What makes an icon recognizable or memorable? If iconic images “are endowed with a special presence, as if some quality of the original is embedded in them”,[xv] it means they are relational by nature and elicit responses from their audiences. It may even be suggested that they are “something like life-forms, driven by desire and appetites” and actually “want to be kissed”.[xvi] They are simply irresistible. The memorability of icons also resides in visual elements such as symmetry and simplicity allowing the viewer to hone in one the key features or identifiers. Iconic images furthermore show a tremendous ability to be successfully reproduced: “however inadequately they are transmitted or however they are traduced during transmission”,[xvii] they remain recognizable and identifiable. They are accordingly images made to travel across different media and reproductive processes.
In the 95 poster icons selected here the icon “at work” can be seen. In those posters iconizing Mandela’s face, the features are reduced and simplified to bare essentials. In contrast to the Korda photograph of Che Guevara, there is not one image that dominates the field of representation, but rather a few images that keep cropping up e.g. Mandela with raised fist as he leaves prison, young Mandela with box gloves, profile images but mostly a broad generous face smiling. In cases where Madiba is associated with another sign, e.g. continent of Africa, both are unambiguously identifiable. One poster cleverly uses the icon of Africa to construct the iconic image of Mandela’s face, while another conjures the legend’s face from words such as liberty, freedom, hope and democracy. In many instances symbols such as the dove and broken prison bars are utilized to convey key ideas associated with Mandela such as peace, freedom, liberty and justice. One of the most fascinating examples is a poster wherein Madiba’s face appears in a broken fence. The colors used in most cases are bold green, blue, red and green echoing the South African national flag and Mandela’s links with the ANC. Madiba’s trademark shirts are also well represented, while there are also instances of the clever use of visual and verbal puns e.g. Mandela Mandala.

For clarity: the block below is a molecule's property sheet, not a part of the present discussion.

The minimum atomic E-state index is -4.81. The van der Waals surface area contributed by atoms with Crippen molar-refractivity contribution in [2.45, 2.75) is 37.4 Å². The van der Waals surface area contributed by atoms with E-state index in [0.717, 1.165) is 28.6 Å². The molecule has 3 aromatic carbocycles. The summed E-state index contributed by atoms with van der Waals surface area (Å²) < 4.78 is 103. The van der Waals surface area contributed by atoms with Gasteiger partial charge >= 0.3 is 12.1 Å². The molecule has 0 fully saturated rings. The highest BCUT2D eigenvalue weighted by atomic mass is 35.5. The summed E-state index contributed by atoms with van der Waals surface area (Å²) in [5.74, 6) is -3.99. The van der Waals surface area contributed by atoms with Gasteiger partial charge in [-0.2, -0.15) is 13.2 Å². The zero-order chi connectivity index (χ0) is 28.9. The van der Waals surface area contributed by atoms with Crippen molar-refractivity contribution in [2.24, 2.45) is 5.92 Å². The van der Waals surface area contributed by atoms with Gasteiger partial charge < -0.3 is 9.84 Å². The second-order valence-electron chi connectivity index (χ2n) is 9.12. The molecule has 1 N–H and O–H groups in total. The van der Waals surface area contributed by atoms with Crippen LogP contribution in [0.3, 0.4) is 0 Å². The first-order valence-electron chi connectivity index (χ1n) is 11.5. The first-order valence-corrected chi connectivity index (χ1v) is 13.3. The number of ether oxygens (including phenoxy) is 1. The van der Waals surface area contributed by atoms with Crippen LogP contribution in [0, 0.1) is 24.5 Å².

Entries come from Iran, Greece, the Netherlands, Italy, Democratic Republic of Congo, Mexico, Brazil, Kenya, USA, Canada, South Korea, Venezuela, Trinidad and Tobago, Israel, Colombia, Slovenia, United Kingdom, Honduras/El Salvador, France, China, Malaysia, Argentina, India, Belgium, Taiwan, Bolivia, Botswana, Cuba, Egypt, Australia, Zimbabwe, Germany, Bahrain, Slovenia and naturally South Africa.